I'am more a sysadmin and a webmaster than a developer, but sometime I develop, including C# principally using Winform (and optionally GTK+).

I've started few weeks ago a WPF project, and it seem really powerful, but at start I feel like a hen who found a knife! There is so many difference!

stackoverflow abounds about topic like that, and I've read carefully some who are similar like:

But, when somebody start with WPF from Winform, What are the differences to which he must pay attention?


  • What about some advices/links for LINQ with WPF?
  • What about some advices/links WPF Navigation?
  • 5
    "I feel like a hen who found a knife!" - great analogy :) – Coxy Nov 17 '10 at 7:39
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    @Coxy: it's a literal translation of a common French expression in such cases, is there some English equivalent? – Pascal Qyy Nov 17 '10 at 7:43
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    I'd strengthen/refresh XML knowledge if I did winforms for a long time. This may make you feel more ta home too: tanveerbadar.wordpress.com/2007/04/23/… – ivo s Nov 17 '10 at 7:44
  • @ivo s: XML is not the problem for me, I use it in many cases: I prefer it to database for small website, small software etc, and XHTML is XML, so I work a lot on XML, DTD etc., even SGML Who is "a little bit" more complicated (IMHO). - Hum, pretty interesting link, thank you! – Pascal Qyy Nov 17 '10 at 7:50
  • "a hen who found a knife" Ha ha I first thought wow they use this in english too... then I saw where you come from! – Jla Nov 19 '10 at 14:43

WPF is completely different from other systems.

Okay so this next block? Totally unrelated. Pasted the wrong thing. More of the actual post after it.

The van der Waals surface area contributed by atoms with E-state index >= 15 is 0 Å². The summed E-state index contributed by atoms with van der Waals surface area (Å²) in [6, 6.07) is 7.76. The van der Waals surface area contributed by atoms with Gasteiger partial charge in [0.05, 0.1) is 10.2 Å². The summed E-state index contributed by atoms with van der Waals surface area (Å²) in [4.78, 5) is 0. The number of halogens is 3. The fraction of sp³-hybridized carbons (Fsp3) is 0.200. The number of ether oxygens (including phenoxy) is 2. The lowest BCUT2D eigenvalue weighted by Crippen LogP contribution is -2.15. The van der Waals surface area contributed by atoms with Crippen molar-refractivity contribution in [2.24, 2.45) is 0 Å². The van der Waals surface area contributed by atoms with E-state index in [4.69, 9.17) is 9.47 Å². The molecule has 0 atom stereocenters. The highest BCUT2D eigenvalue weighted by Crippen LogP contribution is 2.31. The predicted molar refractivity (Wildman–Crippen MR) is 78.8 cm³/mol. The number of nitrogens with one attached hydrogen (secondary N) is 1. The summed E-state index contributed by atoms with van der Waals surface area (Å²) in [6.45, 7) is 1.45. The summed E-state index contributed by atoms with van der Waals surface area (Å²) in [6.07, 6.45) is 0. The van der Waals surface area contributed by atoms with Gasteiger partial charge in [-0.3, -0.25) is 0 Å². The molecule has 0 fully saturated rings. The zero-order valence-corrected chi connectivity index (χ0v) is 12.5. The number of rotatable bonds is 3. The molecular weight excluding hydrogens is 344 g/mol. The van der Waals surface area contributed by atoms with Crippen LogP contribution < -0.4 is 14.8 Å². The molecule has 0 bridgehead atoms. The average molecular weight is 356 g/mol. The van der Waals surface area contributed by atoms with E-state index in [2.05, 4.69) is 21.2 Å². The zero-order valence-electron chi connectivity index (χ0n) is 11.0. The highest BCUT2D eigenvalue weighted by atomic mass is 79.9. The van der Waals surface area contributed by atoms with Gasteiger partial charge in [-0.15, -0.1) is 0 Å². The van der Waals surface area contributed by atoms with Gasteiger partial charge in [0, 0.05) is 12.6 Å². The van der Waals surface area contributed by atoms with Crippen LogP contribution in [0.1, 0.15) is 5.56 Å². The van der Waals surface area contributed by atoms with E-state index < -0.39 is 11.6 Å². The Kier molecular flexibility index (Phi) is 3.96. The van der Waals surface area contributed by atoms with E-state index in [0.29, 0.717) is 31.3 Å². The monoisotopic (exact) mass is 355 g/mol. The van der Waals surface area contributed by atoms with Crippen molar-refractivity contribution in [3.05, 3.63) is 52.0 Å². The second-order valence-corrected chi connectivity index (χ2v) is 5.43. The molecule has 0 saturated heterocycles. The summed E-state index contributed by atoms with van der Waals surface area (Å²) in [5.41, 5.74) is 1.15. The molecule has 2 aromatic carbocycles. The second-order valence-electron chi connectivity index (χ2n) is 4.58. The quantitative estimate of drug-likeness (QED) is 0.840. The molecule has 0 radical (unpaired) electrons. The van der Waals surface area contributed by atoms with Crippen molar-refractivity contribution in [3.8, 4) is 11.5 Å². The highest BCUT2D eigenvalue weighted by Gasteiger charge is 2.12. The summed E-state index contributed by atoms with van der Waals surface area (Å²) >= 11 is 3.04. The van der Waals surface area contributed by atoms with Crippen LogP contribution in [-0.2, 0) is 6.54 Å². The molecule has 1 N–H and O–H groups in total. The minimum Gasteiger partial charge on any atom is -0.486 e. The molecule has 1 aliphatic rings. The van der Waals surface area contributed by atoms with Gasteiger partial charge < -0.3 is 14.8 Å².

I have a few years of WinForms, Win32 and web programming experience, and I believe my web programming experience helped the most.

As for books, "Windows Presentation Foundation Unleashed" from Adam Nathan, Sams Publishing has helped me tremendously.

  • I totally agree that web programming exp. helps in learning WPF. +1 for that. – akjoshi Nov 18 '10 at 8:34

to getting started with WPF a design pattern Model View ViewModel (MVVM) would be important to know. also I would recommend Adam Nathan WPF4 book. I think it's great one!

  • Agreed. Learn it as soon as possible, otherwise you'll soon find yourself in the middle of a thousands-file spaghetti code project that is impossible to refactor at the time you realize that mvvm was indeed a good thing. – Francesco De Vittori Nov 17 '10 at 7:55
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    Some links, some advices? Because MVVM (VVMM?) seem very occult, even with some good explanations like here wpftutorial.net – Pascal Qyy Nov 17 '10 at 7:58
  • @G. Qyy you're right. I fixed it. – Arseny Nov 17 '10 at 8:02
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    You should check Karl Shifflett's In the Box training for MVVM: karlshifflett.wordpress.com/2010/11/07/… – Mamta D Nov 17 '10 at 8:11
  • @Mamta Dalal: Wow, great link, thank you! – Pascal Qyy Nov 17 '10 at 8:26

Thank you all, but all this is a bit diffuse, so I made a resources compilation and add some things by my own, please tell me what you think (or improve, I make it Community Wiki)

Strangely no one has talked about LINQ which seemed to be a central element of this technology.